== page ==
I really enjoy the art of Paul Klee and Wassily Kandinsky. Both artists taught at the famous Bauhaus and both have written about their philosophies. There is a compilation of Klee’s Bauhaus lectures and essays about art in two notebooks (The Thinking Eye and The Nature of Nature); Kandinsky also wrote down his ideas about art in On the Spiritual in Art and Point and Line to Plane.
It so happens that Klee and Kandinsky were in another association of artists called The Blue Four, along with Lyonel Feininger and Alexej Jawlensky. I was astounded by the work of Jawlensky when I perused the section about him in The Blue Four Collection. His portraits range from stylized, minimalist line drawings to wildly colored oil paintings of heads.
Today’s watercolor experiment:
I wanted to paint a portrait of my brother Mike in the style of Jawlensky. Mike is autistic, low functioning and nonverbal. We have never communicated in any meaningful way. Perhaps if I had been more attentive to subliminal cues or his unknown (if extant) way of relaying his inner state, I could say otherwise. I wish I could.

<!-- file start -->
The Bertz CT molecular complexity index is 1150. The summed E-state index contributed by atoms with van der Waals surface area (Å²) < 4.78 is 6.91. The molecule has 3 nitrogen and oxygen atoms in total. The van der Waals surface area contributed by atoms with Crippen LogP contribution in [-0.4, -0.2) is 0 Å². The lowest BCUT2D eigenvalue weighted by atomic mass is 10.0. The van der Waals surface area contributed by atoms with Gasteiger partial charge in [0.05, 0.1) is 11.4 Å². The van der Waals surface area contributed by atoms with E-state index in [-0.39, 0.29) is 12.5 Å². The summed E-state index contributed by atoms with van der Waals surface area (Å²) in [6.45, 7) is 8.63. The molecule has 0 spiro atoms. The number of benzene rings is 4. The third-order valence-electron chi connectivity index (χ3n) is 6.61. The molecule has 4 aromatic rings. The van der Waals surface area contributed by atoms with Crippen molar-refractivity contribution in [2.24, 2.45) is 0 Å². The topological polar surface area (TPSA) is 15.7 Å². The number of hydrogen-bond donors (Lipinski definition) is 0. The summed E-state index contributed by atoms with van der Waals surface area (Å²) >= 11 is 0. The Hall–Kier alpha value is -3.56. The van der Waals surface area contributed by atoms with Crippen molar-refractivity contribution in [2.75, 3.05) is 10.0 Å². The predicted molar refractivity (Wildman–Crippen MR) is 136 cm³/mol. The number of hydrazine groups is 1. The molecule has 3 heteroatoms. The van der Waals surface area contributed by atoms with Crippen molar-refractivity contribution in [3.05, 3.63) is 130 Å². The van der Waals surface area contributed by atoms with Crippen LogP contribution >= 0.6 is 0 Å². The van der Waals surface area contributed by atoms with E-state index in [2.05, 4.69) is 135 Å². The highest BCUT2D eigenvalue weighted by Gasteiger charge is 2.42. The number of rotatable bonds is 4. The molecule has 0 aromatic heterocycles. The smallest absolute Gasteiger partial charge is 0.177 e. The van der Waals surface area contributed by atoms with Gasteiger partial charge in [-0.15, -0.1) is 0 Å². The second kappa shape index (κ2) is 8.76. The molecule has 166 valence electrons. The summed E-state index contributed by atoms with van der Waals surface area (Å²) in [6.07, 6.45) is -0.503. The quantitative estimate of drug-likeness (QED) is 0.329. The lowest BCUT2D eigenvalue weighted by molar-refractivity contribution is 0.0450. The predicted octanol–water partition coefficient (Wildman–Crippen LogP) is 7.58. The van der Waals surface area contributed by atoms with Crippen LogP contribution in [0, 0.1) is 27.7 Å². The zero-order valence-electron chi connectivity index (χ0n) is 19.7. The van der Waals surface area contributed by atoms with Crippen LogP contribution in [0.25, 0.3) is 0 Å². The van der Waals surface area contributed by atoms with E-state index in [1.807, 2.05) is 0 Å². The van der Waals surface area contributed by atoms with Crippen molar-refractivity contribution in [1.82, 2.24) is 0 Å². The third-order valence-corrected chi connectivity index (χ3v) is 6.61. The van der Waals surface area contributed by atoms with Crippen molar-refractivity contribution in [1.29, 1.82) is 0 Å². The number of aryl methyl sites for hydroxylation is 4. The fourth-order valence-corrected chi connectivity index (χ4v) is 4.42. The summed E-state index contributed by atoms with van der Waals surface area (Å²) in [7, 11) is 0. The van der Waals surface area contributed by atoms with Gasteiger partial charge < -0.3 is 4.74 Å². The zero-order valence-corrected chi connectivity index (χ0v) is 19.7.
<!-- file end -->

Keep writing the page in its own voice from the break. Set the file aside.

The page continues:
Jawlensky’s odd way of portraying individuals seemed an appropriate style emulate in visualizing the strangeness and unknowability of my brother. I chose to paint one of his eyes an unnatural color, looking right at the viewer. This type of attention from Mike was rare. Mike’s other eye now is obscured by a film of some sort. I painted it a uniform blue color. I used reds for the lighted areas of the face and green (red’s complement) for shadows.
The photograph from which this painting is derived may be found in the Progress post.
I love this.
I was really struck by the blue waves of his uniform and the blue of his one eye – the thought that came to me was that they were like two different oceans, one in this world, one in a world of his own.
Thank you, Marcy. Wonderful observation!
I am totally fascinated by your blog, your stories of your brother, and of course, your art. We have an autistic great-grandson. He’s 6 years old now, non-verbal, but is making great improvements. I love how you’ve captured the unknowable and indefinable aspects of autism through your portrait.
Thank you very much, Judith. Mike has inspired much of my work and is the reason I keep striving to understand. Keep engaging your great-grandson. Best of luck!